When life is on the line
Terri Schiavo got her day in court--or rather her years in court--but that time was mostly spent on tugs of war over states' rights, separation of powers, and legal precedents, issues utterly irrelevant to her medical condition. And so she departs this world not in peace but in bitter turmoil among those she loved and with lingering uncertainty as to her state of mind. Her last in-depth neurological evaluation was back in 2002. At that time her parents, and the two doctors the court allowed them to choose, believed she had some minimal level of consciousness that enabled her to feel joy and sadness, comfort and pain. In her family's embrace, they were sure she would live a worthy life, however disabled. Her husband and his two chosen doctors saw the opposite: a human reduced to the level of a vegetable, living but in a persistent vegetative state, awake but unaware, with one of two EEG s being flat. What is troublesome is that the plug--or, to be precise, the feeding tube--was pulled without a fresh evaluation of her mental status. In fact, two weeks ago one of the most prominent neurologists at the 2002 hearing argued vehemently against convening a new independent panel of experts to re-examine her. In my conversations with him, he dismissed the idea of getting another electroencephalogram as "crazy."
"Disturbing." There is legal reasoning behind the decision to deny Schiavo a final neurological exam. In 2002, the court declared with chilling finality that the husband's doctors, plus one selected by the judge, were right: case closed; no need for ongoing expert neurological evaluations. But these are tricky diagnoses, and many neurologists don't share the judge's absolute certainty. Neurologist James Bernat of Dartmouth-Hitchcock Medical Center, former chair of the American Academy of Neurology's ethics committee, told me that aware patients are diagnosed as unaware with "disturbing frequency." That means there's a significant risk of wrongly labeling a patient as being in a persistent vegetative state. It is simply not possible to experience with absolute certainty another person's thoughts, pain, or awareness of the outside world.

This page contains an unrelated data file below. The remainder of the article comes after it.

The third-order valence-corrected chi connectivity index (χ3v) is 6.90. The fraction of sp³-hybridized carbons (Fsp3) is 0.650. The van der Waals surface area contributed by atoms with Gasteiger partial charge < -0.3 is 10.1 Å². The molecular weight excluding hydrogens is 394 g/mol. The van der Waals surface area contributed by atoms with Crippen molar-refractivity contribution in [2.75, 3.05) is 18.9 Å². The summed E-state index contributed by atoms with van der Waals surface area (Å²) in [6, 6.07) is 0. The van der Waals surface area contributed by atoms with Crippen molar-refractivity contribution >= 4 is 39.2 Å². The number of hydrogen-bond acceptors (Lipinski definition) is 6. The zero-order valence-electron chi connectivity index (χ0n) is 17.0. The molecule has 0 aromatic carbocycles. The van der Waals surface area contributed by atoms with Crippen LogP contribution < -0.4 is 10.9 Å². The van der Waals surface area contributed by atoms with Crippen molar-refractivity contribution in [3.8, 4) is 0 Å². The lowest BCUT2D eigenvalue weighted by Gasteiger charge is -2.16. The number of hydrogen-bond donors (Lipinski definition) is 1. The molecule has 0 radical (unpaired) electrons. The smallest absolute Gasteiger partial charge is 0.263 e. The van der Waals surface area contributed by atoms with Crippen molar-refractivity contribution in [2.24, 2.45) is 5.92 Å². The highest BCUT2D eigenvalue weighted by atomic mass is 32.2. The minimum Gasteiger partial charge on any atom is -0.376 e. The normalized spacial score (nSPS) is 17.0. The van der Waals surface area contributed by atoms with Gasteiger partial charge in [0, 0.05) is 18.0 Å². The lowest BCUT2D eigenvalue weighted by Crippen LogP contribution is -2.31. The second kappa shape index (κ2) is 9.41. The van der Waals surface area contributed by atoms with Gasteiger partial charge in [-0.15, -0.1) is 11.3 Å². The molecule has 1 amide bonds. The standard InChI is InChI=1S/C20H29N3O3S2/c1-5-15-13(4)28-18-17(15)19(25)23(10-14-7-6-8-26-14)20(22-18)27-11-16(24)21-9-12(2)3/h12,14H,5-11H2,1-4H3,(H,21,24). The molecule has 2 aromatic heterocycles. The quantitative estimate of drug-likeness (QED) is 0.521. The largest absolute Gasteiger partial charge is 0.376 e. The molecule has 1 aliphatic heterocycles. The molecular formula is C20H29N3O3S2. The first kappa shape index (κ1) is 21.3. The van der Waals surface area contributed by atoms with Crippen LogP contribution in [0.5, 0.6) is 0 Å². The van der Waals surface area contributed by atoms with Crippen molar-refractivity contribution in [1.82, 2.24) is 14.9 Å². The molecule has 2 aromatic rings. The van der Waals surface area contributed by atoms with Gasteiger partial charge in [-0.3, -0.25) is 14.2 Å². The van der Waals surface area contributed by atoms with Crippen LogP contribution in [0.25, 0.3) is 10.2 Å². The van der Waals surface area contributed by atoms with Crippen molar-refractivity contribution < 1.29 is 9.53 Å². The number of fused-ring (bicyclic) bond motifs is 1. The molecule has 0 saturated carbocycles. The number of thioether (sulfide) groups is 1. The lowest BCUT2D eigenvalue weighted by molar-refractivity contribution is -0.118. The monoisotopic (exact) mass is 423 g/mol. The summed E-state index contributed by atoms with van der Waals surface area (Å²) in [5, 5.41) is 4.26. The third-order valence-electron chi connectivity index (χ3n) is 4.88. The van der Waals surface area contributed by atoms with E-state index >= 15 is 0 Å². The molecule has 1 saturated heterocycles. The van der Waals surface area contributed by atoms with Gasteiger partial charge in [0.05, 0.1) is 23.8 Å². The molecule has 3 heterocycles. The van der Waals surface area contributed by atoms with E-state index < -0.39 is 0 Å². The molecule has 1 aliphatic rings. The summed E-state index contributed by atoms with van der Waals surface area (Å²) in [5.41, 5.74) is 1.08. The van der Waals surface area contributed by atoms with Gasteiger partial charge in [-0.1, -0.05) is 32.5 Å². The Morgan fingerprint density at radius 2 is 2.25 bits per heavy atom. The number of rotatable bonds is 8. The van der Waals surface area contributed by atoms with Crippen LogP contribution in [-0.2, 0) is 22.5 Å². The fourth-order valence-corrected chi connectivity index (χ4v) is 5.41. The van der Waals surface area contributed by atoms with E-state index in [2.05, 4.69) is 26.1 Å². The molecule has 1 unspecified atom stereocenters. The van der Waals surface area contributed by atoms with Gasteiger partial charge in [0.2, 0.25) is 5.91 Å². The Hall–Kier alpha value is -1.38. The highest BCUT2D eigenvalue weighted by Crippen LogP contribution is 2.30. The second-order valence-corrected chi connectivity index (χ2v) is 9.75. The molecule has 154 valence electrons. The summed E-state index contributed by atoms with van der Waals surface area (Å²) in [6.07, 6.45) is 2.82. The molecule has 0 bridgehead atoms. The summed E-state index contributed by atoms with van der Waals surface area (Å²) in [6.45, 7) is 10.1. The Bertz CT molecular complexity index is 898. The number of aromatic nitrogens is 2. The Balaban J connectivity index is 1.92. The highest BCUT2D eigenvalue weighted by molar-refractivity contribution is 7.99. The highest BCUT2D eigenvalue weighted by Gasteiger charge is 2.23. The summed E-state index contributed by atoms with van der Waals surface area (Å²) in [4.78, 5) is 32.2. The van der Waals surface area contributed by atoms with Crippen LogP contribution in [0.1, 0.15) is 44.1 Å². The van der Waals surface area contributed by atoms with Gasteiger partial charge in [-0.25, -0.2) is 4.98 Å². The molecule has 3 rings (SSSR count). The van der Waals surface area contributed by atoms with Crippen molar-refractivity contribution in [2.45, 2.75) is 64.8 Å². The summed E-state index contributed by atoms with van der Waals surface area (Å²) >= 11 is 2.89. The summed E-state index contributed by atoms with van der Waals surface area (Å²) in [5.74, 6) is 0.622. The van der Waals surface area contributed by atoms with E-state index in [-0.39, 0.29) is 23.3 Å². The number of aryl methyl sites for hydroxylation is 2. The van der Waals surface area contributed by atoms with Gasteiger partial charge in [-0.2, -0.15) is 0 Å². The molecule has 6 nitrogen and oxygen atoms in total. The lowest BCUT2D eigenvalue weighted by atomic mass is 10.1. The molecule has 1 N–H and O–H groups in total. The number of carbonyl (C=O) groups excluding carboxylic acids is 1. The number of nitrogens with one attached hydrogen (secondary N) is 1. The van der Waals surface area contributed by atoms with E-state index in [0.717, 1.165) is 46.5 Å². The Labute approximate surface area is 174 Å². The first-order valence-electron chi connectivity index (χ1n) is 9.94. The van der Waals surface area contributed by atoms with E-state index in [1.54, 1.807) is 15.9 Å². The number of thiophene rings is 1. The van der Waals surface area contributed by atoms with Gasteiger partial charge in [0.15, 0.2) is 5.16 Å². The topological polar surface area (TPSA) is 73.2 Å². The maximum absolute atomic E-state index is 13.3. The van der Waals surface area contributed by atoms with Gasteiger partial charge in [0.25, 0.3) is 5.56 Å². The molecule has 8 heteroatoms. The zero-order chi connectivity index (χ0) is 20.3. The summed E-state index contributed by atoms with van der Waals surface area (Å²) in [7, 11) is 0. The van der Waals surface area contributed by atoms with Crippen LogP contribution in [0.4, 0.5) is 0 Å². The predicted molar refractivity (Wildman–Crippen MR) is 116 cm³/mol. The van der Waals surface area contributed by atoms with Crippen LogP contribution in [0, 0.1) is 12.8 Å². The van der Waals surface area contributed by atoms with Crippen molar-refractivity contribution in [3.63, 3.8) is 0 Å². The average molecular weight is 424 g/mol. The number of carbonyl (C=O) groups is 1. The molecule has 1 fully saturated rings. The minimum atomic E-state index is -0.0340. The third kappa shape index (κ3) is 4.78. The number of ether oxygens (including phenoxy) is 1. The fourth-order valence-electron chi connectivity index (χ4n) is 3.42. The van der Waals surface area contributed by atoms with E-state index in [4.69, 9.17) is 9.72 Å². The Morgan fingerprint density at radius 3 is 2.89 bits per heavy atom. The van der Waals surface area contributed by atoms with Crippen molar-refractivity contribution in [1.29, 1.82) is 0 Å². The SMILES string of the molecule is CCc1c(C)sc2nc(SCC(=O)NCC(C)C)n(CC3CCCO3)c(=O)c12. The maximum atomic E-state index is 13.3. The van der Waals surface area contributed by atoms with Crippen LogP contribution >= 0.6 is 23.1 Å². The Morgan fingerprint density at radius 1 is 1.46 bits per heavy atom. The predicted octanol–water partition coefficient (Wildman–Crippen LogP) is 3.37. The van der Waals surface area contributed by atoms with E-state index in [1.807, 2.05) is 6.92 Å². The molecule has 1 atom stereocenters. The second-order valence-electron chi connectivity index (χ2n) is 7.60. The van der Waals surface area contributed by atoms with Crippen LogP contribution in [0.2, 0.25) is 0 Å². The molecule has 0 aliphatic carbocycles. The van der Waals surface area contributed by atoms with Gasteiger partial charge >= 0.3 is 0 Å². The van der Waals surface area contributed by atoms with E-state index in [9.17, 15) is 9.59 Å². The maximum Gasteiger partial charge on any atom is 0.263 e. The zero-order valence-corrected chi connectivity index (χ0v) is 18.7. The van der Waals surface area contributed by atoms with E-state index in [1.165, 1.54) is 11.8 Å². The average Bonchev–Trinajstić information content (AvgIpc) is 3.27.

With this in mind, one last examination would have harmed no one. End-of-life decisions happen frequently and are rarely contentious. I have been party to them several times in my career. One of the most difficult was turning off the respirator of a young woman who had had an unexplained cardiac arrest. She was beautiful. She had a loving and religious family. And she had three flat EEG s. Her family took awhile to accept that her brain was gone. She lingered for over two weeks, as we grew attached to the person she must have been. When the time came, her parents were at her side. There was not a dry eye in the cardiac-care unit as we solemnly stood at the nurses' station and the line on her cardiac monitor went flat. As I turned around, my first sight was of a young intern sobbing uncontrollably, comforted by one of the seasoned nurses. I dare say medicine must always bristle about losing a life, especially if it is somehow by design. Families, loved ones, and, yes, caregivers deserve the benefit of one last assurance before that fatal step is taken. Indeed, in the case of Terri Schiavo, there was such an opportunity to provide that final gift to her family.
With all the ambiguity in diagnosing a brain-damaged person's state of mind, the law is unlikely to arrive at something we can call truth. The winner in court is usually the one with the most convincing medical witnesses, who speak with the greatest confidence and authority. One expert's opinion is pitted against another's, and the judge has to figure out which to believe.
This is not medicine's way. Consultants are not there to fight with one another but to collegially explain their differences. A reasonable approach is to get an independently named panel of physicians with no allegiance to either side and no discernible agendas. By itself, the adversarial approach offers little hope of bringing families to common ground. Indeed, back in 2002, the four dueling doctors chosen separately by Terri Schiavo's husband and her parents to offer the court evidence voted along party lines. That led of course to a split jury, not good enough when life--and death--are on the line.
This story appears in the April 4, 2005 print edition of U.S. News & World Report.